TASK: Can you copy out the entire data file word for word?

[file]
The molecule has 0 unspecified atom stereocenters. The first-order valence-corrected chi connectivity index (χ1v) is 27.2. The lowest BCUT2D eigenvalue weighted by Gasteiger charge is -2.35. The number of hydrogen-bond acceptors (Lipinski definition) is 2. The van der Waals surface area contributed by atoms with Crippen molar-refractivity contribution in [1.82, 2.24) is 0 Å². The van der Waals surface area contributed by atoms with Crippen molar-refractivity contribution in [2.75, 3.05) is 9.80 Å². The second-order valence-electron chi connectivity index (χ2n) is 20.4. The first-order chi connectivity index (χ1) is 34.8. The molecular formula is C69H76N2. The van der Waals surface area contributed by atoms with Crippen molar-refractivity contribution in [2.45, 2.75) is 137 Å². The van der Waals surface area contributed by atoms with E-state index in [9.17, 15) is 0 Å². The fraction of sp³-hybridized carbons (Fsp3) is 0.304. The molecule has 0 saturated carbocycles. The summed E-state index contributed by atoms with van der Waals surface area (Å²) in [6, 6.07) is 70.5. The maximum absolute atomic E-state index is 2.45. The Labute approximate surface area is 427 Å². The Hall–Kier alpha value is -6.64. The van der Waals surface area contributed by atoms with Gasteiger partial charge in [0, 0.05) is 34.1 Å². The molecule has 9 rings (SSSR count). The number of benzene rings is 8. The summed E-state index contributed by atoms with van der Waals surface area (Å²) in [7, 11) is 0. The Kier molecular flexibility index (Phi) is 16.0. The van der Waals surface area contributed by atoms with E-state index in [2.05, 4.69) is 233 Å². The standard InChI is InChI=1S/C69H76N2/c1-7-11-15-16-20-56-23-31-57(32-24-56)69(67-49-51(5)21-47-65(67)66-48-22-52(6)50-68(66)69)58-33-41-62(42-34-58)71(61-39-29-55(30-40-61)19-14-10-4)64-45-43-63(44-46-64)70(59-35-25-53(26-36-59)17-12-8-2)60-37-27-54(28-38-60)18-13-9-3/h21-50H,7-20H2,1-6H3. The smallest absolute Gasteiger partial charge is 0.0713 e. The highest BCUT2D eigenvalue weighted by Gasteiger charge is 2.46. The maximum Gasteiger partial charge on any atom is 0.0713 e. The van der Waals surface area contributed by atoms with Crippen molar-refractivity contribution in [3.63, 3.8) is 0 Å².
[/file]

The molecule has 0 unspecified atom stereocenters. The first-order valence-corrected chi connectivity index (χ1v) is 27.2. The lowest BCUT2D eigenvalue weighted by Gasteiger charge is -2.35. The number of hydrogen-bond acceptors (Lipinski definition) is 2. The van der Waals surface area contributed by atoms with Crippen molar-refractivity contribution in [1.82, 2.24) is 0 Å². The van der Waals surface area contributed by atoms with Crippen molar-refractivity contribution in [2.75, 3.05) is 9.80 Å². The second-order valence-electron chi connectivity index (χ2n) is 20.4. The first-order chi connectivity index (χ1) is 34.8. The molecular formula is C69H76N2. The van der Waals surface area contributed by atoms with Crippen molar-refractivity contribution in [2.45, 2.75) is 137 Å². The van der Waals surface area contributed by atoms with E-state index in [9.17, 15) is 0 Å². The fraction of sp³-hybridized carbons (Fsp3) is 0.304. The molecule has 0 saturated carbocycles. The summed E-state index contributed by atoms with van der Waals surface area (Å²) in [6, 6.07) is 70.5. The maximum absolute atomic E-state index is 2.45. The Labute approximate surface area is 427 Å². The Hall–Kier alpha value is -6.64. The van der Waals surface area contributed by atoms with Gasteiger partial charge in [0, 0.05) is 34.1 Å². The molecule has 9 rings (SSSR count). The number of benzene rings is 8. The summed E-state index contributed by atoms with van der Waals surface area (Å²) in [7, 11) is 0. The Kier molecular flexibility index (Phi) is 16.0. The van der Waals surface area contributed by atoms with E-state index in [2.05, 4.69) is 233 Å². The standard InChI is InChI=1S/C69H76N2/c1-7-11-15-16-20-56-23-31-57(32-24-56)69(67-49-51(5)21-47-65(67)66-48-22-52(6)50-68(66)69)58-33-41-62(42-34-58)71(61-39-29-55(30-40-61)19-14-10-4)64-45-43-63(44-46-64)70(59-35-25-53(26-36-59)17-12-8-2)60-37-27-54(28-38-60)18-13-9-3/h21-50H,7-20H2,1-6H3. The smallest absolute Gasteiger partial charge is 0.0713 e. The highest BCUT2D eigenvalue weighted by Gasteiger charge is 2.46. The maximum Gasteiger partial charge on any atom is 0.0713 e. The van der Waals surface area contributed by atoms with Crippen molar-refractivity contribution in [3.63, 3.8) is 0 Å².